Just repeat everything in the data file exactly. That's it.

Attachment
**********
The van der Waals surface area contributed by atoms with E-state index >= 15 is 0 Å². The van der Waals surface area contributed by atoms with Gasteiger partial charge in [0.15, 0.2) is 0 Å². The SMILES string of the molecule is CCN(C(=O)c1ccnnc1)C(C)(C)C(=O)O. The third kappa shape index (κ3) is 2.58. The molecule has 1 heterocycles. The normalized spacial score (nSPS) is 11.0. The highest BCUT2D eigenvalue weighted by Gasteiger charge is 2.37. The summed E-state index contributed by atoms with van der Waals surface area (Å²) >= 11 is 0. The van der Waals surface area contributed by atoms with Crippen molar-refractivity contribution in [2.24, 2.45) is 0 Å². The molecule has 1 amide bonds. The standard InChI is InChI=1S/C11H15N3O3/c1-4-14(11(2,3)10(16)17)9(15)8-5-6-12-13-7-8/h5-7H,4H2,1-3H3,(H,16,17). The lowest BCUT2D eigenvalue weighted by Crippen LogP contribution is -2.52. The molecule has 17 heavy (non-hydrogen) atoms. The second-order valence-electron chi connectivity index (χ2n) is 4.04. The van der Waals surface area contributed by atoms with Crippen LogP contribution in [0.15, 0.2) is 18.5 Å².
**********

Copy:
The van der Waals surface area contributed by atoms with E-state index >= 15 is 0 Å². The van der Waals surface area contributed by atoms with Gasteiger partial charge in [0.15, 0.2) is 0 Å². The SMILES string of the molecule is CCN(C(=O)c1ccnnc1)C(C)(C)C(=O)O. The third kappa shape index (κ3) is 2.58. The molecule has 1 heterocycles. The normalized spacial score (nSPS) is 11.0. The highest BCUT2D eigenvalue weighted by Gasteiger charge is 2.37. The summed E-state index contributed by atoms with van der Waals surface area (Å²) >= 11 is 0. The van der Waals surface area contributed by atoms with Crippen molar-refractivity contribution in [2.24, 2.45) is 0 Å². The molecule has 1 amide bonds. The standard InChI is InChI=1S/C11H15N3O3/c1-4-14(11(2,3)10(16)17)9(15)8-5-6-12-13-7-8/h5-7H,4H2,1-3H3,(H,16,17). The lowest BCUT2D eigenvalue weighted by Crippen LogP contribution is -2.52. The molecule has 17 heavy (non-hydrogen) atoms. The second-order valence-electron chi connectivity index (χ2n) is 4.04. The van der Waals surface area contributed by atoms with Crippen LogP contribution in [0.15, 0.2) is 18.5 Å².